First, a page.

The Cost of What’s for Dinner

Earlier this evening, I went to the grocery store and picked up some things. Then I came home and found out that most of my grocery basket was just plain wrong for the planet. You know, except for the bread, salad, fruit, and bell pepper I bought, pretty much everything else had something to do with animal products: milk, cheese, meat, prepared frozen dinners with meat, etc. Researchers at the University of Chicago report that the closer a diet comes to that used by exclusive vegans, the better it is in terms of reduced greenhouse emissions and fossil fuel consumption.

The average American diet requires the production of an extra ton and a half of carbon dioxide-equivalent, in the form of actual carbon dioxide as well as methane and other greenhouse gases compared to a strictly vegetarian diet, according to Eshel and Martin. And with Earth Day approaching on April 22, cutting down on just a few eggs or hamburgers each week is an easy way to reduce greenhouse-gas emissions, they said. “We neither make a value judgment nor do we make a categorical statement,” said Eshel, an Assistant Professor in Geophysical Sciences.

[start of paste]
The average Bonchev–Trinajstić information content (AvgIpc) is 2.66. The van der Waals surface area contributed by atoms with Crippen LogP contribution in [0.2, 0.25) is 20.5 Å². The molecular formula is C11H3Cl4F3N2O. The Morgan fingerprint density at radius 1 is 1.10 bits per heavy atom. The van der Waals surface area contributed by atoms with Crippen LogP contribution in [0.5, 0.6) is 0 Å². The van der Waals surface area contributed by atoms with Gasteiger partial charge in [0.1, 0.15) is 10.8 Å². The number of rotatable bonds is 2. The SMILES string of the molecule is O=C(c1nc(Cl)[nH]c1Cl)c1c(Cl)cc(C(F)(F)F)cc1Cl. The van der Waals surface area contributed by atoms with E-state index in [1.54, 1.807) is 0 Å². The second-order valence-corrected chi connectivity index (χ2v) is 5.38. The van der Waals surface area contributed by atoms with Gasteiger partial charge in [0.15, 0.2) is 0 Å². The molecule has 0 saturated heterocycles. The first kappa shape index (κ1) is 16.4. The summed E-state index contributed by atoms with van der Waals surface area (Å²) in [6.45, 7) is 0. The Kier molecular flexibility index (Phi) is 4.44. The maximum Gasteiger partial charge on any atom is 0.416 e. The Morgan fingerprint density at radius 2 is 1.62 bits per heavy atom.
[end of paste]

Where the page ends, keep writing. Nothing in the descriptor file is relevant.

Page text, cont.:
“We say that however close you can be to a vegan diet and further from the mean American diet, the better you are for the planet. It doesn’t have to be all the way to the extreme end of vegan. If you simply cut down from two burgers a week to one, you’ve already made a substantial difference.”

Well, I don’t know that I can go so far as a exclusive vegan diet myself. I did make a pretty big shift in diet as a result of the surgeries I had in 2004. I eat far less beef and more chicken, so far as meat is concerned. I don’t seem to do well even with a primarily vegetarian diet with cheese and milk included. But I can appreciate some of the message being sent by Eshel and Martin.

Wesley R. Elsberry

Falconer. Interdisciplinary researcher: biology and computer science. Photographer. Husband. Christian. Activist.